Four young outsiders teleport to an alternate and dangerous universe which alters their physical form in shocking ways. The four must learn to harness their new abilities and work together to save Earth from a former friend turned enemy.
Elektra the warrior survives a near-death experience, becomes an assassin-for-hire, and tries to protect her two latest targets, a single father and his young daughter, from a group of supernatural assassins.
Will Yun Lee
Superman returns to Earth after spending five years in space examining his homeworld Krypton. But he finds things have changed while he was gone, and he must once again prove himself important to the world.
Reed Richards, a brilliant but timid and bankrupt scientist, is convinced that evolution can be triggered by clouds of cosmic energy, and has calculated that Earth is going to pass one of these clouds soon. Together with his friend and partner, the gruff yet gentle astronaut muscle-man Ben Grimm, Reed convinces his conceited MIT classmate Dr. Victor Von Doom, now CEO of his own enterprise, to allow him access to his privately-owned space station. Von Doom agrees in exchange for control over the experiment and a majority of the profits from whatever benefits it brings. He thus brings aboard Susan Storm, his shy, though assertive chief genetics researcher and a former lover of Reed's with whom she had an acrimonious break-up, and her diametrically opposed brother Johnny, the maverick and hot-headed playboy pilot. The astronauts make it home intact; however, before long they begin to mutate, developing strange and amazing powers as a result of their exposure to the cloud! Reed is able to...Written by
Anthony Pereyra <firstname.lastname@example.org>
In the fight scene between Ben and Doom, they fall into a hotel pool, showing a guest on the floor below looking at the ceiling as water starts to leak. In the sequence they keep jumping from the man trying to get in his room to the ceiling. As the water is rushing down the hall, from Ben's prospective we see the hall empty, but then they switch back to the man just getting in the door in time as the water rushes by. See more »
Typical of Victor Von Doom to build a 30 foot statue of himself.
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The Marvel Comics logo features comic-book images of the Fantastic Four in its pages; it's also shaded blue, the uniform color of the Four. See more »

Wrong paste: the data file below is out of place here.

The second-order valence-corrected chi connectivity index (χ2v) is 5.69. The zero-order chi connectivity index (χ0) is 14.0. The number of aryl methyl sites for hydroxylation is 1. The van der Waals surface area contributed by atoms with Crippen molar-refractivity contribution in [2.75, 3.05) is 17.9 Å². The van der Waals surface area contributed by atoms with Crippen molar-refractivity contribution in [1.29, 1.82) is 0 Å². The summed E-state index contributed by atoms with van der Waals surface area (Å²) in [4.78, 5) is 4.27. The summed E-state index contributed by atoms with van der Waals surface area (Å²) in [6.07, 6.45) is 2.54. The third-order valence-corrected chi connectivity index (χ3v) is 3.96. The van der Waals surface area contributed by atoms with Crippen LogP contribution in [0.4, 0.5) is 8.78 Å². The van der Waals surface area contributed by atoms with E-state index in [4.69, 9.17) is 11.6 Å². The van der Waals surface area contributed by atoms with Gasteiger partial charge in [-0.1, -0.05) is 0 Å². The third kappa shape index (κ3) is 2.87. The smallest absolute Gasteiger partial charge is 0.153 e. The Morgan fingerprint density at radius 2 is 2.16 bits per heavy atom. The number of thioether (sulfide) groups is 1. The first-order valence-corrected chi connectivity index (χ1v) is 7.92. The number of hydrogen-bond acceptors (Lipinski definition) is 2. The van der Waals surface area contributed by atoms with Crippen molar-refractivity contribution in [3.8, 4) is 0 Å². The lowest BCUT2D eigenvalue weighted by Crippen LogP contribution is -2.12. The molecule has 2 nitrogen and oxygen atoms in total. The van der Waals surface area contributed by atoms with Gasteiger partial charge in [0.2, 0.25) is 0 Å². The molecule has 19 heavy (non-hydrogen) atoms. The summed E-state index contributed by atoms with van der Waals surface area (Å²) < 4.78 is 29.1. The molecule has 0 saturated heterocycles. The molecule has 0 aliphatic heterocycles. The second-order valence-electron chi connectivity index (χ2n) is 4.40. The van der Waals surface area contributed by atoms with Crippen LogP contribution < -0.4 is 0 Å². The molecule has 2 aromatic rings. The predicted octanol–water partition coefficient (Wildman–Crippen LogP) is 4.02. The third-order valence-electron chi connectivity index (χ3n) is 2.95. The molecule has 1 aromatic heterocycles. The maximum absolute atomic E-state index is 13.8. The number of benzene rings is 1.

The Airline version is slightly different. The following difference's include:
Instead of the talk Sue and Reed have on the bridge, they're in a Planetarium instead.
During the final confrontation with Dr. Doom, Thing knocks open a fire hydrant and Mr. Fantastic puts his body in an "S" shape to amplify the water, instead in this version it cuts to Thing using his foot as if he did everything himself.
The scene where Victor opens the energy globe and puts his arm in it to increase power, large bolts of electricity jump out in the theatrical version, in this version, there are no bolts of electricity, indicating the effects were not finished.
The scene where Reed proposes to Sue on the boat, he just stands up normally and delivers his proposal with a different acting take.He doesn't kneel down while still standing as he did in the theatrical version.
Some shots of crashing cars on the bridge were cut.
Some language was cut, mostly reference's to God.
The scene where Victor picks up his phone and says " Leonard, bring Ben Grimm to the Baxter Building " was changed to " Leonard, bring me my Lab Rat ".
The Death of Victors' boss is slightly edited.
The scene where Thing walks into the bar has a different song playing and the glasses don't shake, nor does the record skip in this version.
During the scene where Sue, Reed and Johnny are taking a cab to the Brooklyn Bridge we hear a voice-over of Reed saying " Ben told us to meet him here at the Brooklyn Bridge " after this voice over it cuts to the three of them in the car.
This does not happen in the theatrical version.
During the scene where Johnny puts a shirt on and burns it and tells Reed and Sue he has " a serious problem " we can actually hear him yell off-screen and also hear flames shoot out as well before he informs then of what happened. In the Theatrical Version we just see his burnt shirt and the following line.
Although the film was shot in the Super 35 process, this version Pans and Scans as if it were shot in Anamorphic Widescreen instead of properly framing it for Full Frame as most Super 35 films are.
I recently watched the 2005 version of "The Fantastic Four" in preparation for the reboot that is in theaters now. This movie and its sequel, "Rise of the Silver Surfer" are 20th Century Fox productions. The Fantastic Four and X-Men franchises were both leased out to Fox prior to Marvel getting its own film production studios, and like other Marvel properties from before the MCU, this film is often bashed by comic book fans.
I personally don't see what's not to like here. Indeed, I think that this film does a great job portraying the FF's origin story. Sure, The Thing looks a bit hokey in what is clearly a rubberized suit of some sort, and I think they surely could have found an actor that looked more like Reed Richards from the comics than Ioan Gruffudd (that's quite the name, by the way!). But all in all, this is a.....fantastic....film. lol
I give it 8/10 stars. Jessica Alba does great as Sue Storm, and Julian McMahon is a superb Dr. Doom. The plot and the acting are well done, and the pace of the storytelling is good as well. To me, there's much more to like in this movie than to dislike.
Language note, though: There is one "GD" in this movie, which I wasn't expecting (it's when Ben Grimm is in the hospital bed after returning from space). I guess it just goes to show that Marvel movies were not always kid-friendly even before the recent trend in the MCU line. So heads up for that.
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